What the best razor has

  • A substantial, grippy handle. You definitely don't want a razor sliding sideways on your face, or dropping onto your feet in the shower. All of our top-rated razors have thick, textured handles for a secure grip.
  • A close, comfortable shave. We found razors -- both cheap and midpriced -- that earn high marks for shaving effectively, without irritation.
  • An affordable price. Luxury razors (yes, $100-plus razors are out there) didn't fare any better in reviews than ordinary razors, so there's no need to pay more. However, the cost of disposable razors and cartridges can add up in the long run.

Know before you go

Do you crave a true BBS (baby-butt smooth) shave? Experts -- and a growing number of users -- say an old-fashioned safety razor is the best way to get it.

How do you shave now? Multi-blade razors you buy at the drugstore have protective plastic around the blades, tilting heads and lubricating strips. These allow you to shave pretty quickly, with long, sweeping strokes. Classic safety razors are different: You have to control the angle of the blade, take your time and use short, careful, light strokes to avoid cutting yourself. If you switch, you'll need to change your shaving technique.

How hurried are your mornings? With a good cartridge razor, you can swipe the razor over your face pretty quickly without cutting yourself. With a safety razor, you'll need to take your time and be more careful.

Do you forget to buy cartridges? Internet shave clubs will ship cartridges to your door once a month, so you'll never have to shave with a dull blade. Reviews say some (including Dollar Shave Club) offer razors that are just as good as the big drugstore brands.

Do you have sensitive skin? Some dermatologists say multi-blade razors can remove too much surface skin, causing irritation. They recommend old-fashioned safety razors for men prone to breakouts and razor bumps. On the other hand, some users say they find modern multi-blade razors, with their built-in lubricating strips, more soothing. If you've suffered razor burn or other skin problems with one type of razor, consider trying the other type to see if it helps.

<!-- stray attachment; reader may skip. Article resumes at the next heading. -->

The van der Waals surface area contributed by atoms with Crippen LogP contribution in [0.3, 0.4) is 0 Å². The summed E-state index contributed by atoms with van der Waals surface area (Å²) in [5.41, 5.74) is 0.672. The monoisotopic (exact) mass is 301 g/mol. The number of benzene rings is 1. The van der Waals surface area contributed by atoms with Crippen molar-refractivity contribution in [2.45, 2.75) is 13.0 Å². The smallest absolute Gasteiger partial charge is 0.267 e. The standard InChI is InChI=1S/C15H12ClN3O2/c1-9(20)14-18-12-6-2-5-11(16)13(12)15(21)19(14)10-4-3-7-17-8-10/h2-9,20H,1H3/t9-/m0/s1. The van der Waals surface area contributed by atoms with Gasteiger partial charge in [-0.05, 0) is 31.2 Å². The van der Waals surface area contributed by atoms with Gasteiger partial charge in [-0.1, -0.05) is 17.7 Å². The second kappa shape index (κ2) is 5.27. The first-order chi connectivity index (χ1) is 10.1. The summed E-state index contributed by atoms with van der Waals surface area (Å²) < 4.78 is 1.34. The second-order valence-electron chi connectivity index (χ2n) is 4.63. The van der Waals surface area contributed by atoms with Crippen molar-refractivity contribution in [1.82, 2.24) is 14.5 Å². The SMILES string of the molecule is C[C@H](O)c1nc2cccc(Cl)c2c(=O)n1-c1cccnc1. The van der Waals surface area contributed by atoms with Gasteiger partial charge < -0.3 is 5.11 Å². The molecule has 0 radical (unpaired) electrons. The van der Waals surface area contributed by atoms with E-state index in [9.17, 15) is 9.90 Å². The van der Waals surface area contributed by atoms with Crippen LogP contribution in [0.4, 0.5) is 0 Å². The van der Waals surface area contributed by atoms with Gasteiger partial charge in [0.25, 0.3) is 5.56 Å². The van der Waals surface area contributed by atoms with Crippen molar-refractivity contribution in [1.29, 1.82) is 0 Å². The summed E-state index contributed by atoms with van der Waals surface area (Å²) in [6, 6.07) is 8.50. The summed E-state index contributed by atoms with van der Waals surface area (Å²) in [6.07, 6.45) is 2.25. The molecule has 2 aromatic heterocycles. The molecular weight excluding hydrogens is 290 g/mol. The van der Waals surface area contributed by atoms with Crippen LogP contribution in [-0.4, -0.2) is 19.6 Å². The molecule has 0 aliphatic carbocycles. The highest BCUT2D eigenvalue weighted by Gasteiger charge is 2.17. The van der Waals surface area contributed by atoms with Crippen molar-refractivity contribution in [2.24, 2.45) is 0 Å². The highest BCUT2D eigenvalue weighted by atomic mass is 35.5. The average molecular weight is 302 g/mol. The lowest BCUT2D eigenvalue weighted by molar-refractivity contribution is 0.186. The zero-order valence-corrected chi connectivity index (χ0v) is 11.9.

Think about your environmental impact. Disposable razors create the most landfill waste. Refillable cartridge razors create less, and safety razors the least.

Value expectations: The dollars and cents of it

Blades. No matter what kind of razor you use, you've got to buy blades (unless you master the cutthroat straight razor ... and then you'll still need to buy shaving cream). Blades can get really expensive, so choose wisely:

Safety razors: $255 over 10 years

Safety razors are the cheapest in the long run. Shave every day for 10 years, and you'll spend about $255 total ($30 for the handle, and 33 cents for a new blade every five days).

Cartridge razors: $800 over 10 years

Here's where the old "give away the razor, soak 'em on the blades" tactic rears its clean-shaven head. You'll pay only $9 for our Best Reviewed cartridge razor -- but then another $3 for a new cartridge every two weeks or so. Internet shaving clubs and resellers (like Dorco and Dollar Shave Club) cost less, and reviews say their razors are just as good as the big drugstore brands.

Disposable razors: $2,400 over 10 years

Disposable razors can be a cheap fix when you're traveling -- but don't make them a habit, if you're worried about cost. Disposables dull after about four shaves, shaving expert Mark Herro says at Sharpologist.com. If so, our Best Reviewed disposable razor would cost more than $2,400 over 10 years. However, some users say they get a good two weeks out of a Gillette Mach3 Sensitive Disposable (Est. $11 for 3), which would bring the 10-year cost down to about $700.